But there are certain properties of trekking pole tents that fall short of tents that use shock-corded or hubbed trekking poles.

Never Freestanding

Trekking pole tents aren’t freestanding and have to be securely anchored to the ground. If you want to camp on the sand, rocky ledges, snow, or frozen ground, you’d probably be better off getting a freestanding tent that requires regular tent poles to set up. Freestanding tents, with freestanding inner tents or freestanding rain flies, can be set up virtually anywhere, which makes them very desirable for camping and backpacking.

Limited headroom

Most trekking pole tents are pyramid-shaped, which limits their headroom and usable interior space. Most of the available headroom is under the trekking pole(s) tips with less under angled ceiling panels as you approach the sides, reducing the livability of the tent if you need to share it with another person or spend more time inside while waiting for bad weather to pass. The dome or tunnel-shaped tents that you can create using shock-corded or hubbed pole sets have much more headroom along their sidewalls.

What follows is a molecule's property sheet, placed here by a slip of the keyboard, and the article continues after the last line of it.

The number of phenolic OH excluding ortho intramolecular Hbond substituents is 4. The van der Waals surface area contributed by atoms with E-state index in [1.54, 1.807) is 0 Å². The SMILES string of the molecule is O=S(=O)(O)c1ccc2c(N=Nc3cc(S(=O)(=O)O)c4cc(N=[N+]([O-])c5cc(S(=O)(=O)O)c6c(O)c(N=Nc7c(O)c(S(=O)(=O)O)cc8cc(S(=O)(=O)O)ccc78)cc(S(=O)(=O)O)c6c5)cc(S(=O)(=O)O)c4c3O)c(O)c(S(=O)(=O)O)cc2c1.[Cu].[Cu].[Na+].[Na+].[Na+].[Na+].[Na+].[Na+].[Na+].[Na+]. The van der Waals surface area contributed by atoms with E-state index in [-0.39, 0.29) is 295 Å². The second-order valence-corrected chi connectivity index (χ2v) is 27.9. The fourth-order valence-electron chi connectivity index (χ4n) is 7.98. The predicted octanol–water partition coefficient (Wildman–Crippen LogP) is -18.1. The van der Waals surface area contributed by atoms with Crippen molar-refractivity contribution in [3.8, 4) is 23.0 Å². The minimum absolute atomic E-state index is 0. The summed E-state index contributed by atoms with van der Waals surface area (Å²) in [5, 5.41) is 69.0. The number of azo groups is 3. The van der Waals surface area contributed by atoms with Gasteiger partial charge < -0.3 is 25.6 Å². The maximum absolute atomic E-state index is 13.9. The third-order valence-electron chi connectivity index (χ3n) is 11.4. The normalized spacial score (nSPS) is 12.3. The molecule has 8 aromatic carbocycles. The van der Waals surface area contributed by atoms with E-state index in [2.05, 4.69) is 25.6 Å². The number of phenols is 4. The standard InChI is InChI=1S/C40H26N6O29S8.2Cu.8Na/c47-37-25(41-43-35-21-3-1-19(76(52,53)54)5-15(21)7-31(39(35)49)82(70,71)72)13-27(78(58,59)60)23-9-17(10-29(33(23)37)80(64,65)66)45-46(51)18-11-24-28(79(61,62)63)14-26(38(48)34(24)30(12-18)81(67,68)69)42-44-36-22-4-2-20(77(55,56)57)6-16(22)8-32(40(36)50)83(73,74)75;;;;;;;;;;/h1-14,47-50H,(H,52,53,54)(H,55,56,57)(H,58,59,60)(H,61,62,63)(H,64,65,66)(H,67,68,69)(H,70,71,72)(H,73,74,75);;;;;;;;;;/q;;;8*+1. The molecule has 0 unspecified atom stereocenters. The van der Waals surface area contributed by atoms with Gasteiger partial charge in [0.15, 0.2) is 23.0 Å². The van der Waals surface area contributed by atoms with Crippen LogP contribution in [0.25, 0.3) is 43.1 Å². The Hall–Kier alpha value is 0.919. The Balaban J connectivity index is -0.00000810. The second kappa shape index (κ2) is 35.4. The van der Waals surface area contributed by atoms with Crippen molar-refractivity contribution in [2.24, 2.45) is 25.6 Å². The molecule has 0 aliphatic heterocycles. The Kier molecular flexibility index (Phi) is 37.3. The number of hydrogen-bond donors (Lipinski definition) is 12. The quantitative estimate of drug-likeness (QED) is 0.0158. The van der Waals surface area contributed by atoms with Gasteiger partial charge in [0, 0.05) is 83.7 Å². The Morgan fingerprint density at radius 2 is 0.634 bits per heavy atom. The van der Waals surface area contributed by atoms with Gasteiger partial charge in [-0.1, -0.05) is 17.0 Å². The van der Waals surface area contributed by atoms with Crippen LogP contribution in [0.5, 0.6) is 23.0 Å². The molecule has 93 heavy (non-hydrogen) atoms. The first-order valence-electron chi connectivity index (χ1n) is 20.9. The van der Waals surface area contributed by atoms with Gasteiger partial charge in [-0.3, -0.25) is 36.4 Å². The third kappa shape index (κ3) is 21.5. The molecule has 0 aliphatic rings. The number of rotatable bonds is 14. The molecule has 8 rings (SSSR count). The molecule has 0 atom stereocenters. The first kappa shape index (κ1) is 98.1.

Can’t Use Your Poles

Once your trekking pole tent is set up, you can’t use your trekking poles to hike unless you collapse the tent on top of any contents you have stored inside. This isn’t the end of the world, but it’s a consideration if you like to set up a basecamp site and then go hiking afterward.

Popular Trekking Pole Tents

Definition: When purchased, tents always include an inner tent and rain fly, either integrated or as separate components.

Make / Model# PolesPeopleWeight
Zpacks Plex Solo (DCF)1113.9 oz / 395g
Zpacks Plexamid (DCF)1115.3 oz / 433g
Zpacks Altaplex (DCF)1115.4 oz / 437g
Big Agnes Scout 2 Platinum2217 oz / 482g